Essay: Physical Geology

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Wind, Dust, And Deserts

Deserts represent a third of the landscape on Earth, and are created as a result of the lack of water (Planet Earth 2006, film documentary). Every desert has one thing in common; the intense daytime sun. In Australia, the most arid continent on Earth, and in the daytime temperatures rise five degrees per hour, and by noon, is a threat to any surface life (Planet Earth). The Gobi Desert is one of the most interesting, because it is a constantly frozen desert. One would think that the presence of snow would equate to moisture, but the Gobi air is so cold that the snow never melts (Planet Earth). With the intensity of the sun during the day, the snow literally evaporates, and no moisture is absorbed into the sand dunes (Planet Earth). One of the reasons for the Gobi's lack of water is the Himalayas, to the south. The massive mountain range, which prevents rain clouds from moving over the Gobi (Planet Earth). As a result, the south side of the Himalayas, where the water from rain spills over the mountainside, is a lush and green area (Planet Earth).

The Sahara Desert in North Africa is the largest desert in the world. There are constant winds blowing across the Sahara, which have eroded what were once a continuous rock formation, leaving in its stead broken sections of sharp rock formations scattered across the region (Planet Earth). Over time, with the constant blowing winds and the sand being blown against the rock formations, they, too, will erode into sand (Planet Earth). The Colorado Plateau, in the Southwestern United States, is geologically comparable to the Sahara (Baars 2000, p. 143). On the Plateau, the change from an environment where there was once water to one without water was an abrupt change (p. 143). Evidence of the transformation is seen in the sandstone formations (p. 143), which, like the Sahara, are eroding, although the erosion is perhaps not as remarkable as that in the Sahara, indicating only that the Colorado Plateau is a relatively new desert in terms of the eons of the planet's evolution.

"The sandstone formations represent the desert accumulations of this interval of time. The lower of the great windblown deposits is the Wingate Sandstone, which is nearly everywhere a reddish cliff-forming formation that directly overlies the Chinle Formation. The sandstone is usually cross-stratified with the expected steeply dipping individual beds in variably shaped bundles that typify windblown deposits. In a few localities the small-scale, low angle cross-bedding of stream deposits can be differentiated from the normal texture of the formation. Thus, conditions varied, at least seasonally, within the great southwest desert of the Early Jurassic time (p. 143)."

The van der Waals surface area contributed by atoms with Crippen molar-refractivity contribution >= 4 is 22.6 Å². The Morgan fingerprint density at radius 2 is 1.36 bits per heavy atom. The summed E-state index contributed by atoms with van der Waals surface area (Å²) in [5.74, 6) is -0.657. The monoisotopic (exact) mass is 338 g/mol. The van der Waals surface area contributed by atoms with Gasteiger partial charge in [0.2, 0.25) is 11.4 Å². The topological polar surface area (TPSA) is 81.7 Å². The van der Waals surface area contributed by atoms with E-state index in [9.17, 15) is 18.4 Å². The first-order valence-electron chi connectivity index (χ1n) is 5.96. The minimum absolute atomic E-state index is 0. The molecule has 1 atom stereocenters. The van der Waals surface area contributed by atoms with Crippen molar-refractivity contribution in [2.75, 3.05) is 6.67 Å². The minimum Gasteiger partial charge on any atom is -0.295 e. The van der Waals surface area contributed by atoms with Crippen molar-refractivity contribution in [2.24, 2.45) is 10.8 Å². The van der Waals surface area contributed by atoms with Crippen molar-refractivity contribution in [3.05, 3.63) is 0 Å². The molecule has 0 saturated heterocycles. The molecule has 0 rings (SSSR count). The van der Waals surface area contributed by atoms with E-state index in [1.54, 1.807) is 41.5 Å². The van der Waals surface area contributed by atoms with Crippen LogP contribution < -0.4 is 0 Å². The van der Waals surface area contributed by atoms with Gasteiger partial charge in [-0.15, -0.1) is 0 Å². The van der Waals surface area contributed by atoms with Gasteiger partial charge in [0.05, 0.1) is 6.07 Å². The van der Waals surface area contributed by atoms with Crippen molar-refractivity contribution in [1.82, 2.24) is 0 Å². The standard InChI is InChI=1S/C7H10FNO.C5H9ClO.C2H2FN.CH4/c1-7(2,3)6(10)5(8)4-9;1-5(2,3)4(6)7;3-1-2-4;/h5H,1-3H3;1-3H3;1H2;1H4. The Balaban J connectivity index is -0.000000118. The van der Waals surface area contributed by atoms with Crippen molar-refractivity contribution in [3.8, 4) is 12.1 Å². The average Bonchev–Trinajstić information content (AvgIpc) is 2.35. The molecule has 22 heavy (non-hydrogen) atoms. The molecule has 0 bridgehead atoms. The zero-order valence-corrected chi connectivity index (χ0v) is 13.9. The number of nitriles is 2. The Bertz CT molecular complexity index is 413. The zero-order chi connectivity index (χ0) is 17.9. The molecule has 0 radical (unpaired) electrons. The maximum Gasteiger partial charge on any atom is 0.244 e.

The deserts of the American Southwest are not completely dry, and for that reason we find cacti, which, during the yearly monsoonal rain season, absorb the water. In the Sahara, we find no such water or plant life, and the rainfall is sporadic, not enough to give life to vegetation. The Sahara gives rise to massive windstorms, with dust rising 500 meters high, and reducing visibility for days at a time (Planet Earth). Satellite imaging of the Sahara show river patterns, where thousands of years ago, the Sahara could have been green, and could have supported an agrarian society (Druy 2001, p. 179).

One of the most arid deserts on earth is Chile's Atacama Desert, where it rains once every 50 years (Planet Earth). There are cacti and animal life, which get their water from the cacti (Planet Earth). The moisture that forms on the cacti is as a result of a cold ocean current, which creates a fog over the Atacama at its ocean perimeter (Planet Earth). The fog and cold air form dew on the cacti (Planet Earth). Otherwise, the Atacama is a dry, arid, and hostile environment. The soil conditions of the Atacama Desert are extremely low in organic carbon and nitrogen levels (Maier, Pepper, and Gerba 2009, p. 128). Like the Gobi, the Atacama is the product of a high mountain range, the Andes, which block the moisture from reaching the Atacama (Bowman 1915, p. 85).

Egypt's White Desert is a marked with strange looking rocks, that are white, and are being constantly assaulted by sandy winds blowing against them and eroding them. The erosion of what were clearly once massive rock formations,… [END OF PREVIEW]

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